Isawiya students strike over classroom deficit

Over 3,000 students in east J’lem neighborhood protest lack of 20 rooms for about 800 students.

Palestinian schoolchildren (R370) (photo credit: REUTERS/Mohamad Torokman)
Palestinian schoolchildren (R370)
(photo credit: REUTERS/Mohamad Torokman)
More than 3,000 students from the east Jerusalem neighborhood of Isawiya went on strike on Wednesday to protest a severe deficit of classrooms in the impoverished Arab neighborhood.
According to Darwaish Darwish, the community mukhtar, or elected leader, the neighborhood is missing 20 classrooms for an estimated 800 students.
Darwish said the community also desperately needs a girls’ high school and that 200 high school girls have nowhere to learn.
“Every year we have the same problem,” Darwish said on Wednesday, ahead of a meeting with municipality officials to try to stop the strike. “Last year the mayor came and said he would build. But we’ve been sending letters telling them we have a serious problem and that they need to build classrooms, and they don’t answer,” he said.
At the heart of the issue was approximately 100 students who needed to be placed in classrooms immediately, according to Isawiya Parents Committee member Muhammad Abu Hummus. He accused the municipality of “denying our children the fundamental right to education.”
A municipality spokeswoman said that at an emergency meeting on Wednesday afternoon with Darwish and the parents committee, the municipality found temporary places for the students at two municipality schools in Isawiya as well as municipal schools in neighboring Shuafat and Beit Hanina.
The spokeswoman added that the municipality would take charge of transporting the students to their new schools.
Abu Hummus said the students would return to school on Thursday, but if the 100 students were not immediately placed in new schools they will resume the strike on Sunday. The parents committee member also said the community is fighting with the municipality to get a local girls’ high school, because many parents are reticent to allow their daughters to travel to other neighborhoods for schooling and therefore keep them at home.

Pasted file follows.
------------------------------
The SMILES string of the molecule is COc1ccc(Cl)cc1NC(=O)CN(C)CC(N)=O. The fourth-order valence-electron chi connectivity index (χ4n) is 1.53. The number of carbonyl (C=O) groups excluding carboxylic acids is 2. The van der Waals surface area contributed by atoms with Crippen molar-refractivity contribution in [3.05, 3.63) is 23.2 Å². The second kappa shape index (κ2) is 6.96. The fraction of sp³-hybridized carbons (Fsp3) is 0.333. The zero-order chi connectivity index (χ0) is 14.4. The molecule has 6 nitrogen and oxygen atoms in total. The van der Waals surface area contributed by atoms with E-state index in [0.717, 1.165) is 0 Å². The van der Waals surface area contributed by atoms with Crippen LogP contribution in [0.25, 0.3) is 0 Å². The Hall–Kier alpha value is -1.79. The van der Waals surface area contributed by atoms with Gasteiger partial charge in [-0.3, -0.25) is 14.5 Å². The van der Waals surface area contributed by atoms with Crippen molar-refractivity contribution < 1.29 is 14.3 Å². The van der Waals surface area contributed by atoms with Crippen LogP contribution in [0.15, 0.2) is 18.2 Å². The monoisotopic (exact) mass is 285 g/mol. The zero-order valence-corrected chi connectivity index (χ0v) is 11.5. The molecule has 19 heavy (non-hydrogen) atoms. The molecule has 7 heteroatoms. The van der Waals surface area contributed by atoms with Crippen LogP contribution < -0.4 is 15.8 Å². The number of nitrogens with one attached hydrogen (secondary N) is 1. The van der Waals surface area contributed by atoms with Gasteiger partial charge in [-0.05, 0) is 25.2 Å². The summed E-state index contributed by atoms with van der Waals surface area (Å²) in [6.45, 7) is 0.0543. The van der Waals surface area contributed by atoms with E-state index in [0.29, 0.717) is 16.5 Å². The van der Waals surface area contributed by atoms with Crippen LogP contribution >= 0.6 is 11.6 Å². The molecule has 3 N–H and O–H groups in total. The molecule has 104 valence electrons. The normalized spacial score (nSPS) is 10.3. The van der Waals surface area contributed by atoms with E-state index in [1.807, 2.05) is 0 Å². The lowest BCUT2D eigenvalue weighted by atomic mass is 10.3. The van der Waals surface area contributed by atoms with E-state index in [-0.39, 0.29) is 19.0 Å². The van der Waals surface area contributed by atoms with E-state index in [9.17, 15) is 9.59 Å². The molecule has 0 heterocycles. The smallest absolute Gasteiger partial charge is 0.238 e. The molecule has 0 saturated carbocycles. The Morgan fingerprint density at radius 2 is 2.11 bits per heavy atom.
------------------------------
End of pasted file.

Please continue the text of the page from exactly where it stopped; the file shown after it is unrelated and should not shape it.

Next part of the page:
Abu Hummus also slammed the city for ignoring their schools for such a long time. “Forty years ago I learned in a bomb shelter,” he said. “Now they also want to send my children to the same bomb shelter? It’s a shame!” During the dedication of a special needs kindergarten in Beit Hanina on Monday, Jerusalem Mayor Nir Barkat stressed that he is investing NIS 400 million to build 400 classrooms in east Jerusalem over the coming years.
Twelve of those classrooms are designated for Isawiya.
In a scathing report released this week, the Association for Civil Rights in Israel and Ir Amim said that despite municipal efforts, the gaps between east Jerusalem and west Jerusalem schools are staggering.
According to their estimates, east Jerusalem is missing an estimated 1,100 classrooms.
East Jerusalem schools also have one of the highest dropout rates in the country, at 40 percent of 12th-graders; have just one guidance counselor per 2,500 students; and have resources to provide free nursery school for only 5 percent of students between the ages of three and six, despite Prime Minister Binyamin Netanyahu’s promise of free schooling starting two years before kindergarten.
The report also highlighted the fact that 20,000 young people in east Jerusalem between the ages of six and 18 are not enrolled in any municipal school framework.